For several components of Self, it is necessary to have a few bits of assembly. For example, executing a method compiled by the JIT-compiler requires a small stub, named EnterSelf. About 5 % of Self’s codebase is written in assembler, mostly AT&T style.

As you remember, the two main compilers I use to build Self are gcc and clang. Using gcc is no problem, it also has been tested and used for years with Self. However, clang turned out to be troublesome.

Background: Assembling with gcc

While gcc until 4.2 was a (relatively) cross-platform operating thing, it always relayed on platform-specific assemblers or the GNU assembler gas (or as).

If you happen to use a Linux Distribution, try to run

$ as -v </dev/null

For the Ubuntu box I use I get

GNU assembler version 2.22 (x86_64-linux-gnu) using BFD ↩ 
 version (GNU Binutils for Ubuntu) 2.22 

and for the Fedora box it is

GNU assembler version (x86_64-redhat-linux) ↩ 
 using BFD version version 20120131

Now go and try it on your Mac. You will get something like

Apple Inc version cctools-822, GNU assembler version 1.38

with varying values for the cctools version. The “GNU assembler version”, however, will stay the same: 1.381

You see, there is at least one major version difference between the assemblers. The Apple assembler even isn’t an actual GNU assembler but merely supports the version 1 syntax of GNU as.

This divergence has been the case for a long time and in Self’s codebase you find abstractions to cope for exactly these divergences:

  • On Linux, use syntax features of GNU as v2
  • On Mac OS X, use syntax features of GNU as v1

Self Assembler Code

There is one very important assembly function already mentioned: EnterSelf. This function, besides entering compiled code, has the responsibility to serve as data; to provide references to certain addresses of code in the Self VM2,3:

start_exported_function firstSelfFrame_returnPC
   jmp_label send_desc_end     
  .long 0                      
   jmp_label contNLR           
  // …
  .long 0                      
  .long 0                      
  .long 0                      
  .long 20

Without going too much into details, the Self VM code expects the 0x14 (the .long 20) at the 26th byte after the label. Now the difficulty: the send_desc_end label follows immediately after the code just given. Hence, most assemblers—when using a normal jmp instruction—will generate a short jump, resulting in our 0x14 being placed at the 23rd instead of the 26th byte. The effect is that our compiled VM crashes as soon as it tries to enter Self compiled code.

To alleviate this, the jmp_label macro is defined in a way that the resulting jump is always to a 32bit address. Disregarding a syntax change in Apples assembler around 2007, jmp_label on OS X is a simple jump, which always is handled with 32bit addresses.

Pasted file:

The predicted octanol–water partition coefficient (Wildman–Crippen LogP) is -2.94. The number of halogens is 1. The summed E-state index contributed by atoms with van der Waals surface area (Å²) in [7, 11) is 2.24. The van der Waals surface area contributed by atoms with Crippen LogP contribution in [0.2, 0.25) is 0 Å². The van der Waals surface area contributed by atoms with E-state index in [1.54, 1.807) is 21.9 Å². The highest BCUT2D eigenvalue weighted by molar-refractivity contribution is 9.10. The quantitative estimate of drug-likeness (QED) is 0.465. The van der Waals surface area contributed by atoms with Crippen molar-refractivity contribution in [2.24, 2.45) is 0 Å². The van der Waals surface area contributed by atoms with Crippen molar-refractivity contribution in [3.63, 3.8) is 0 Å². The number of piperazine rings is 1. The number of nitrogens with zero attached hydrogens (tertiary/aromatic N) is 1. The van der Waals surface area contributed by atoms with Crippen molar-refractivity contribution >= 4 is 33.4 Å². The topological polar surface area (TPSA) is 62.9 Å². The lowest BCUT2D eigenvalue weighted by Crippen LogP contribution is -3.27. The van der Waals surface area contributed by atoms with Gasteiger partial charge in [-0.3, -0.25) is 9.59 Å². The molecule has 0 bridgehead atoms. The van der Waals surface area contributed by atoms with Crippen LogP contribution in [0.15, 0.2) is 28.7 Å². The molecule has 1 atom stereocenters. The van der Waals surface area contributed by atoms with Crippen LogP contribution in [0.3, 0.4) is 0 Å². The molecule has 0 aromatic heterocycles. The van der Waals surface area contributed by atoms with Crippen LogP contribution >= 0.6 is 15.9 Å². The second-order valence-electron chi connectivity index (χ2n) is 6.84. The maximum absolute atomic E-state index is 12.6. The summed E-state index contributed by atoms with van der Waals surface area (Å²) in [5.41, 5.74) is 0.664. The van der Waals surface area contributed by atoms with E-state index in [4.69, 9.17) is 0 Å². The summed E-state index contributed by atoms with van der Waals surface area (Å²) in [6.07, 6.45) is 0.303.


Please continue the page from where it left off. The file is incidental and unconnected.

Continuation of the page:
Original Self                New version

.macro jmp_label             MACRO(jmp_label, label) ↩
                               // jump to label with four bytes for label
    jmp $0                       jmp $0
.endmacro                    ENDMACRO

On Linux, however, we work around the generated “short” jump by introducing a global label, which forces relocation.

Original Self                        New version

.macro jmp_label label               MACRO(jmp_label, label)
    .globl \label ↩                    .globl \label ↩
      // force 32-bits for the label     // force 32-bits for the label
    jmp \label                         jmp \label
.endm                                ENDMACRO

That way, the structure of firstSelfFrame_returnPC is retained on both platforms.

Clang’s Integrated Assembler

Clang aims to be a drop-in replacement for gcc under nearly any circumstances. It is, however, supported the most by the FreeBSD and Apple communities. And the latter fact seems to leak through.

On OS X, you won’t notice any difference. Using the integrated assembler of clang is just the same as using assembly with gcc. This also holds for the generation of jumps. However, running clang on Linux turns out to be surprising. After some elaboration, it turns out that the internal assembler of clang mimics just the Apple assembler with its GNU as 1.38 compatibility.

The effect of this is that the abstractions in the Self codebase for different assemblers had to be adjusted to differentiate between OS X, Linux with gcc and Linux with clang. Yet, this did not suffice. Our jmp_label macro seemed not to work for firstSelfFrame_returnPC on Linux with clang,

  • neither using a simple jmp as on OS X,
  • nor forcing the label to be global as on Linux with gcc.

Either way, clang insisted on generating a “short” jump, which is encoded in only two bytes instead of five bytes for the other cases. I tried other different ways of forcing a 32 bit address jump, but to no avail.


In the end, I disabled using the integrated assembler of clang on Linux. clang now—happily?—uses the GNU as of the system as if it were gcc and our jmp_label again encodes to a 32 bit address jump, a five byte instruction.


Arguably, it is possible to adjust the Self C++ code to not expect the 0x14 at the 26th byte but earlier and then using short jumps. After all, this code still dates from days where SPARC and PPC, and not Intel CPUs, where the main supported platforms within Self. After all, the assembly code in Self is not position independent and Assembly will be an issue once Mac OS X 10.8 is there. But again, this is another story.

1 This holds at least for Xcode 3.2 to Xcode 4.2
2 start_exported_function is an Assembler macro to ensure that a certain label is global and linkable.
3 I did a refactoring of the assembler code in my Self VM fork for better portability. Hence, whenever they diverge, the assembler code is given in two ways, the original form and my “portable” version.